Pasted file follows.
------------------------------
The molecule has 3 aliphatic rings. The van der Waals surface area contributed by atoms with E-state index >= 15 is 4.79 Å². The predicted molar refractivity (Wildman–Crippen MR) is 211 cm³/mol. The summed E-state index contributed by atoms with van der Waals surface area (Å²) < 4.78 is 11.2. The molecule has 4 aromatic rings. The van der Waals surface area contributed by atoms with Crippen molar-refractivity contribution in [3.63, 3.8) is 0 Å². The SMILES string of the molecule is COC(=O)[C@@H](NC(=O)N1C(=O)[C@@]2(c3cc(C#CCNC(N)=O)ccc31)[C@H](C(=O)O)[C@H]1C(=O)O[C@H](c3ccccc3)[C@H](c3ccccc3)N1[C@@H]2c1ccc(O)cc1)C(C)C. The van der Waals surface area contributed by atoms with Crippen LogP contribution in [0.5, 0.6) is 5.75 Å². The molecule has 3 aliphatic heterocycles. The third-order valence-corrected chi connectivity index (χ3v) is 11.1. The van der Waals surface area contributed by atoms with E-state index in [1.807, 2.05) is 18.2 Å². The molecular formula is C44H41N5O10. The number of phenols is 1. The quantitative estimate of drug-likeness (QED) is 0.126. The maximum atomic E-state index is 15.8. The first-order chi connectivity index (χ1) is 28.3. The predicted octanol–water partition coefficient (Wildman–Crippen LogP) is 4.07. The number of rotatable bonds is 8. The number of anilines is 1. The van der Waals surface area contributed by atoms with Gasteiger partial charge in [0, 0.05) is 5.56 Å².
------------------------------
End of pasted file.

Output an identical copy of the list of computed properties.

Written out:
The molecule has 3 aliphatic rings. The van der Waals surface area contributed by atoms with E-state index >= 15 is 4.79 Å². The predicted molar refractivity (Wildman–Crippen MR) is 211 cm³/mol. The summed E-state index contributed by atoms with van der Waals surface area (Å²) < 4.78 is 11.2. The molecule has 4 aromatic rings. The van der Waals surface area contributed by atoms with Crippen molar-refractivity contribution in [3.63, 3.8) is 0 Å². The SMILES string of the molecule is COC(=O)[C@@H](NC(=O)N1C(=O)[C@@]2(c3cc(C#CCNC(N)=O)ccc31)[C@H](C(=O)O)[C@H]1C(=O)O[C@H](c3ccccc3)[C@H](c3ccccc3)N1[C@@H]2c1ccc(O)cc1)C(C)C. The van der Waals surface area contributed by atoms with Crippen LogP contribution in [0.5, 0.6) is 5.75 Å². The molecule has 3 aliphatic heterocycles. The third-order valence-corrected chi connectivity index (χ3v) is 11.1. The van der Waals surface area contributed by atoms with E-state index in [1.807, 2.05) is 18.2 Å². The molecular formula is C44H41N5O10. The number of phenols is 1. The quantitative estimate of drug-likeness (QED) is 0.126. The maximum atomic E-state index is 15.8. The first-order chi connectivity index (χ1) is 28.3. The predicted octanol–water partition coefficient (Wildman–Crippen LogP) is 4.07. The number of rotatable bonds is 8. The number of anilines is 1. The van der Waals surface area contributed by atoms with Gasteiger partial charge in [0, 0.05) is 5.56 Å².